He goes on, asking a question here: "Why do you still find yourself preoccupied with trying to figure out whether or not they want you back? Your question implies that your ex has already tried, unsuccessfully, to get you back. Something told you that getting back together wasn’t a good idea, otherwise you’d be partners again. What has changed? If you feel that you made a mistake by not responding to their past attempts, maybe it’s your turn to make yourself vulnerable by making your case to them. These are some tough questions that you can ask yourself in order to figure out how you would like to move forward."
How should I interpret this conversation?
To O'Reilly, it sounds like "he’s saying that he’s open to a relationship, but hasn’t decided if he’s open to a relationship with you yet. He’s not saying he isn’t, but he’s not saying he is."
With this response, she's under the assumption "he specifically expressed that 'he is very much the kind of person to make the right time for the right person.' If it’s the latter, it might be safe to assume that he’s not open to a relationship. Of course, the only way to know is to ask him: 'Are you open to a relationship?'"
As for Olavarria, he believes it'd be best to "take him at his word."
"Based on what you shared, it sounds as though he recently had a difficult breakup which had left him wanting to have some time to himself instead of intentionally seeking a new relationship," he says. "Since the two of you have met, however, he’s enjoying the time that you are spending together. Therefore, as you get to know each other at this early stage of going out on dates, he doesn’t mind making an effort to spend time together which is made clear by the fact that you have been on multiple dates, and have to put in effort to see one another due to the distance. In short, it sounds like he is not on a mission to find a relationship, but that he is open to investing energy into the right relationship should it come along."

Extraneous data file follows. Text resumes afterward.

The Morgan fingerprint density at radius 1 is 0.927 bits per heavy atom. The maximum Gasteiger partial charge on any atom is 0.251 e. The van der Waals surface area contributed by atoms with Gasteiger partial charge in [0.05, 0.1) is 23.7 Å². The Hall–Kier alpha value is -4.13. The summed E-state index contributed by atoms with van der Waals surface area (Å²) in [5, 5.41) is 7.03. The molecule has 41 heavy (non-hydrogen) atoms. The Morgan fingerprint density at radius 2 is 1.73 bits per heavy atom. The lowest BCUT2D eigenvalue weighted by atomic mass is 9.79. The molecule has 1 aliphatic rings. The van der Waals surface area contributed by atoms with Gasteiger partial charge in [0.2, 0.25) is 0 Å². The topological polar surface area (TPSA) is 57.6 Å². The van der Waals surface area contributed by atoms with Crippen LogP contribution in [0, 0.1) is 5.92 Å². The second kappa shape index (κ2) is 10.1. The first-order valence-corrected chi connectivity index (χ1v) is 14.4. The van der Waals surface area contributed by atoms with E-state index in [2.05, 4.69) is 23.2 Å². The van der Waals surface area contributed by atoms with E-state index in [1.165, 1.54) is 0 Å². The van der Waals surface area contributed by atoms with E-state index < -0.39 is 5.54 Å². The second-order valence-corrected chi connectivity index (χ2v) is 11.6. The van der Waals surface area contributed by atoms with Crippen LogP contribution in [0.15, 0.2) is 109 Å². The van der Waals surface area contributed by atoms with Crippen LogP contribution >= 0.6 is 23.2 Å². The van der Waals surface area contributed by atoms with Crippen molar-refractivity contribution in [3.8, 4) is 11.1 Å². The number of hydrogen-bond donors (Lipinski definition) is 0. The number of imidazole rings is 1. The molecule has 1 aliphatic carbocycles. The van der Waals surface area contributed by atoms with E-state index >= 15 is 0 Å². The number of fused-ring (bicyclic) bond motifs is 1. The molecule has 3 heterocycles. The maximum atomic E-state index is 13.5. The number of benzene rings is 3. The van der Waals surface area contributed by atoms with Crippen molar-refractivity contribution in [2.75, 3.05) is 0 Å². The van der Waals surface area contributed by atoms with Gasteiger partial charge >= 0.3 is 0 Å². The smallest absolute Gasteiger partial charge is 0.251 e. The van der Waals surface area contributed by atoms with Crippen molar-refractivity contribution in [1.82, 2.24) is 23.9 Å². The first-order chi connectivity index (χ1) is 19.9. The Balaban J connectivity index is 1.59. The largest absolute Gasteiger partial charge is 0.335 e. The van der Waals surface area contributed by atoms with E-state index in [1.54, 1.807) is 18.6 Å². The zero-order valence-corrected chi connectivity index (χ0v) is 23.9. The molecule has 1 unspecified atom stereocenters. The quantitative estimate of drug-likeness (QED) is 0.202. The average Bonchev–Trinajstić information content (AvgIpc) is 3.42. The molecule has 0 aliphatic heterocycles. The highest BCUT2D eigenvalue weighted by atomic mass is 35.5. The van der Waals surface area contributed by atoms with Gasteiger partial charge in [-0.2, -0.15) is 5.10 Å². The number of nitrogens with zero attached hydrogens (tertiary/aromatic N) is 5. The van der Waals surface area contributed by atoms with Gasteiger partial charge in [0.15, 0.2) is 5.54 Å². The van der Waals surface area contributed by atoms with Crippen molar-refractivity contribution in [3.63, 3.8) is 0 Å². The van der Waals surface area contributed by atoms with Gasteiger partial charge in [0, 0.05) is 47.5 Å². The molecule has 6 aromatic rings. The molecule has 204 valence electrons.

Relationship moved too fast. What should I do to fix it?
Olavarria thinks this is the perfect opportunity to start things over with a hit of "the reset button."
"Use this slowing down period as an opportunity to approach the relationship with more patience, and to see whether this girl is someone who you connect with in a more meaningful way," he suggests. "The two of you can go out on dates, get to know one another, and enjoy that early phase of dating that is thrilling and filled with uncertainty instead of rushing past it. You’ve seen what happens when you rush into a relationship without setting up a solid foundation – don’t make the same mistake twice."
O'Reilly agrees, noting that there's no real data that says "moving slowly is more likely to lead to a breakup." That being said, "if she’s pulling back, I’d ask her what her intentions are, [and] ask her to be specific."
"In terms of her criticisms of your confidence and overthinking, if you want to work on these things for yourself, I say go for it," says O'Reilly. "But don’t do it just for her. You definitely don’t want a partner who is critical of you."